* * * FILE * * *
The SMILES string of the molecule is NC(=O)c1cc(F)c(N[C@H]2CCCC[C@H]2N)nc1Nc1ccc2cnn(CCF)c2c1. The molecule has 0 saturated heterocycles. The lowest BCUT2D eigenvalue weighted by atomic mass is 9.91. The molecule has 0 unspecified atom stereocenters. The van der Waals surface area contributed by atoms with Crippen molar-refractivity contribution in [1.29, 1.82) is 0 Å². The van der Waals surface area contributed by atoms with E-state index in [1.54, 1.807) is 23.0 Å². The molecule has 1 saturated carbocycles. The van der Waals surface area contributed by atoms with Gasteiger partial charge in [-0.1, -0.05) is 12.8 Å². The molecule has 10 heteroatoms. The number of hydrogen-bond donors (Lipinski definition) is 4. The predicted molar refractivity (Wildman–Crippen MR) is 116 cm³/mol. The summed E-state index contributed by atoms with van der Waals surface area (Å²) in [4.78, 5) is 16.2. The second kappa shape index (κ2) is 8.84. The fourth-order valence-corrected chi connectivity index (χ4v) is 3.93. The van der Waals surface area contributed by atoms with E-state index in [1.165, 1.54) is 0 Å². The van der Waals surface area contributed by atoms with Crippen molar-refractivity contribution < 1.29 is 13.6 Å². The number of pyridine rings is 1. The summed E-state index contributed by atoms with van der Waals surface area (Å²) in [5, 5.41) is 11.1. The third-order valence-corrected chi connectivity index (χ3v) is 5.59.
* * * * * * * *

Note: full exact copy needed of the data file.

The SMILES string of the molecule is NC(=O)c1cc(F)c(N[C@H]2CCCC[C@H]2N)nc1Nc1ccc2cnn(CCF)c2c1. The molecule has 0 saturated heterocycles. The lowest BCUT2D eigenvalue weighted by atomic mass is 9.91. The molecule has 0 unspecified atom stereocenters. The van der Waals surface area contributed by atoms with Crippen molar-refractivity contribution in [1.29, 1.82) is 0 Å². The van der Waals surface area contributed by atoms with E-state index in [1.54, 1.807) is 23.0 Å². The molecule has 1 saturated carbocycles. The van der Waals surface area contributed by atoms with Gasteiger partial charge in [-0.1, -0.05) is 12.8 Å². The molecule has 10 heteroatoms. The number of hydrogen-bond donors (Lipinski definition) is 4. The predicted molar refractivity (Wildman–Crippen MR) is 116 cm³/mol. The summed E-state index contributed by atoms with van der Waals surface area (Å²) in [4.78, 5) is 16.2. The second kappa shape index (κ2) is 8.84. The fourth-order valence-corrected chi connectivity index (χ4v) is 3.93. The van der Waals surface area contributed by atoms with E-state index in [1.165, 1.54) is 0 Å². The van der Waals surface area contributed by atoms with Crippen molar-refractivity contribution < 1.29 is 13.6 Å². The number of pyridine rings is 1. The summed E-state index contributed by atoms with van der Waals surface area (Å²) in [5, 5.41) is 11.1. The third-order valence-corrected chi connectivity index (χ3v) is 5.59.